Tonight’s showing of New Year’s Day is the first of three weeks of Henry Jaglom screenings at Spectacle, part of a series centered primarily around his five clumsy and essential ‘80s films. Jaglom got his start as a character actor, boasting an Actor’s Studio pedigree and snagging spots in Gidget, The Flying Nun, and hippiesploitation acme Psych-Out. He was part of the initial BBS Productions cohort—Bert Schneider had been his summer camp counselor—working as assistant editor on Easy Rider before helming his own feature, A Safe Place. The kerfuffle around that film’s debut at the 1971 New York Film Festival (critic John Simon lead a loud procession of boos) proved a significant obstacle in Jaglom’s career as an auteur, souring his international prestige and cementing his position as a fringe character in New Hollywood lore.
A Safe Place and his 1977 follow-up Tracks tip-toe towards the post-JFK, Vietnam War zeitgeist, attempting to thematize trauma first in the figurative, then in the literal. It’s during the Reagan years, however, that Jaglom’s house style fully came into its own. Filmed on modest budgets and enlisting friends and family—most notably his brother Michael Emil, known best outside of the Jaglom-verse for his portrayal of “the Professor” in Nicholas Roeg’s Insignificance—his features of this time are characterized by perpetual gabbiness and emotional hand-wringing, adapting autobiographical material and licking recently closed wounds. It’s not uncommon for a character in a Jaglom film to accost another, demanding to know how one “really feels,” or to confess how one “really feels,” usually to the point of alienating recipient (and in some cases, audience) interest. What these exasperated rituals of neuroses get at, even more so than the filmmakers he is accused of aping (Cassavetes or Allen), or the ever-mockable Boomer hang-out films of Return of the Secaucus Seven or The Big Chill, is just how brutal Me Generation hangover could be. The ‘80s films are littered with psychosexual self-help babble, vitamin supplements, macrobiotic dieting, desperate fame-seeking, and ultimately the pulverizing crisis of middle-age taken to its most existential extremes.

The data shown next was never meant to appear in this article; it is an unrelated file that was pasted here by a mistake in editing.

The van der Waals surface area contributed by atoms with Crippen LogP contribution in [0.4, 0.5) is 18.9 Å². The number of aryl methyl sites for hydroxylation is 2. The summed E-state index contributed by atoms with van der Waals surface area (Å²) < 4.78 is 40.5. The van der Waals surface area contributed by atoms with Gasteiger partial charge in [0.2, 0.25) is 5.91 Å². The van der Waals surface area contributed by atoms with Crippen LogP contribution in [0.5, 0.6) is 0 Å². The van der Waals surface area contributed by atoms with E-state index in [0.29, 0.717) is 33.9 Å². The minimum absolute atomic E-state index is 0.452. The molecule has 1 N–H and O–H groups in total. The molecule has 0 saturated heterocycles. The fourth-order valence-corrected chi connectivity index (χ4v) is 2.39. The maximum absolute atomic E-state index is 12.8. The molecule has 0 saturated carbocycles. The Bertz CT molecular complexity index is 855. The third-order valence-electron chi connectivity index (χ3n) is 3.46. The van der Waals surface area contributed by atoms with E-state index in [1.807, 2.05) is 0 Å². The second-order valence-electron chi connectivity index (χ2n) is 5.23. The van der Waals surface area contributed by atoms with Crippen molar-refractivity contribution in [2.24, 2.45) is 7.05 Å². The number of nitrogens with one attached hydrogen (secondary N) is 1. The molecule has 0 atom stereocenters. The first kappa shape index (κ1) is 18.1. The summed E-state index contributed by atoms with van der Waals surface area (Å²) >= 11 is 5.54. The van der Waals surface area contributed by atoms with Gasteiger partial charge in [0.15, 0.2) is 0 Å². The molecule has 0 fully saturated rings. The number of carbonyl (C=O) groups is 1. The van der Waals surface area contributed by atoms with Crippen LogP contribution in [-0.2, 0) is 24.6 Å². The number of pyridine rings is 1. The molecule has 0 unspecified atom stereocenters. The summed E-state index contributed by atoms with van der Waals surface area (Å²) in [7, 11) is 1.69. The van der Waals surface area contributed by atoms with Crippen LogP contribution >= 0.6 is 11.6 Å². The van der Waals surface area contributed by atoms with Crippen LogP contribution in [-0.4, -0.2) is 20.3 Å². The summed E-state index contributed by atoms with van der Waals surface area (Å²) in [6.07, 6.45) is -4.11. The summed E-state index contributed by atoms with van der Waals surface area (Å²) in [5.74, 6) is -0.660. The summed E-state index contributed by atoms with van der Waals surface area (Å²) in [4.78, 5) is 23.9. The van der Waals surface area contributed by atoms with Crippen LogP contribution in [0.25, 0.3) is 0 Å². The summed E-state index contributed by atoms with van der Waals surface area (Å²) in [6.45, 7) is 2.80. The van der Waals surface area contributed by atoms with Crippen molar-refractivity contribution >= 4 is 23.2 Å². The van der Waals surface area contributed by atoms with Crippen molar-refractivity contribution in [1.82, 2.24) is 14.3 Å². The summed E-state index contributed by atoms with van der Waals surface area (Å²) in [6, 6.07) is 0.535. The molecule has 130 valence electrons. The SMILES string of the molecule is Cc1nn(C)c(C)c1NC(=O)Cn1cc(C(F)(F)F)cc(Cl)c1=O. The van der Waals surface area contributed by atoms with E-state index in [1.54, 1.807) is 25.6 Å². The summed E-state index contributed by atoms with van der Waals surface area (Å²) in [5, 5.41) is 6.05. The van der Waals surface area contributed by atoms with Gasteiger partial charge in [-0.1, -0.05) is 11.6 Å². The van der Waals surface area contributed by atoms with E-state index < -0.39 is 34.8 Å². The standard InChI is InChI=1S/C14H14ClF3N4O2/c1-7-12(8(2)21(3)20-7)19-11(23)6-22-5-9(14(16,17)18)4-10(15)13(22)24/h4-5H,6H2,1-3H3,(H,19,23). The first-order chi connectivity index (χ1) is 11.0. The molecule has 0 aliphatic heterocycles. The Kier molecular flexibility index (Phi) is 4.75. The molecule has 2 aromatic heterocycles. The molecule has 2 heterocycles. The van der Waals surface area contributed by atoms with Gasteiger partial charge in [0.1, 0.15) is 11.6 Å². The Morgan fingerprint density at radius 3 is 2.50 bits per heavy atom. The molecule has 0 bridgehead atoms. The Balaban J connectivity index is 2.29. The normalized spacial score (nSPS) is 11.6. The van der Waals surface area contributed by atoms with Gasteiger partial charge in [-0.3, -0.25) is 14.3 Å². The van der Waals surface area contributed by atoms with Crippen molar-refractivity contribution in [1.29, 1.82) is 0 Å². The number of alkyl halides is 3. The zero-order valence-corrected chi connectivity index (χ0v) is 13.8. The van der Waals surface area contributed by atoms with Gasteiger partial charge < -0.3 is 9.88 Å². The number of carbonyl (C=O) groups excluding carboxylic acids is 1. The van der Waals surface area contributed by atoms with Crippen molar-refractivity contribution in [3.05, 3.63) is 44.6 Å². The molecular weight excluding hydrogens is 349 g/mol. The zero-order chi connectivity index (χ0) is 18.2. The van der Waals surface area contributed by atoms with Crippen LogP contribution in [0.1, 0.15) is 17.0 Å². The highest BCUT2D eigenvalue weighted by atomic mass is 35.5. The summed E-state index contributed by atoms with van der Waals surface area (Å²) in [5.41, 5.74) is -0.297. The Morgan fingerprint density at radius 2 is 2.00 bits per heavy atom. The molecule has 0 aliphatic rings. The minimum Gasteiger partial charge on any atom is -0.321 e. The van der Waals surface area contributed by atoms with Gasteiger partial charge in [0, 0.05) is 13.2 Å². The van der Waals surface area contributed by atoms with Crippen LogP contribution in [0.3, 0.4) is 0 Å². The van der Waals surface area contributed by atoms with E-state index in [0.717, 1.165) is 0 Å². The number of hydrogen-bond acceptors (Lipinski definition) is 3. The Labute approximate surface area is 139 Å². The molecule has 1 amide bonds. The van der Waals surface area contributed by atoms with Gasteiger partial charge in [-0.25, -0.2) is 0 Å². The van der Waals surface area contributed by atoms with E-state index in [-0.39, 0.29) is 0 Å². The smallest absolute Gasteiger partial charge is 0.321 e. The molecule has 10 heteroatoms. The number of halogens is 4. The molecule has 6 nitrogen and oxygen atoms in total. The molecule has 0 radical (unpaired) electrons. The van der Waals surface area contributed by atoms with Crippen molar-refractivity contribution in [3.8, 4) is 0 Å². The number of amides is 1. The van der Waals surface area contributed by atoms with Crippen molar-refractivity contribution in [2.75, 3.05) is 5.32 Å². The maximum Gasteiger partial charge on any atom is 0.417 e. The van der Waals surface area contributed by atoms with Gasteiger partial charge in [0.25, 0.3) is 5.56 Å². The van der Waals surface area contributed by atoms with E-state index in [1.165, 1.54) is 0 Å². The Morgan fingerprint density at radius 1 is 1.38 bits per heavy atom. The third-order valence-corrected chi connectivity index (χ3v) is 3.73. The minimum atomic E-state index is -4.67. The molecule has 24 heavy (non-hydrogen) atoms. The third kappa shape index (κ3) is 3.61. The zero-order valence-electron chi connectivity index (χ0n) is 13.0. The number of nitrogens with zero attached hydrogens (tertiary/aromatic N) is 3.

Evidently New Year’s Day was filmed without conventional script, instead devised as a large, unruly flow-chart of character relationships and desires. No surprise; there is some “creative” continuity editing, and the film’s plot is comprised of a meandering party punctuated by lumps of emotional confrontation. The final of Jaglom’s loose post-divorce trilogy, it has Jaglom falling in with a trio of thirty-somethings including the late Gwen Welles of Nashville and a tour de force performance by Maggie Wheeler, best known for her run of primetime sitcom recurring roles, including Chandler Bing’s irritating girlfriend Janice on NBC’s Friends. Typical for Jaglom, the remaining cast is stacked with industry insiders—in this case a pre-fame David Duchovny, filmmaker Milos Forman, and Rodger Parsons, the longtime voice of the narrator in the American dub of Pokémon. It’s like a round-up of ‘90s effigies, incubating in Jaglom’s generic midtown apartment, just waiting to break free to brood and eat sun-dried tomato salads. Muse Michael Emil appears, too, as a “psychosexologist” partygoer. I’m told he quietly shuffled off this mortal coil earlier this year. His handful of exuberant and funny roles will live on forever: the perfect twentieth-century subject.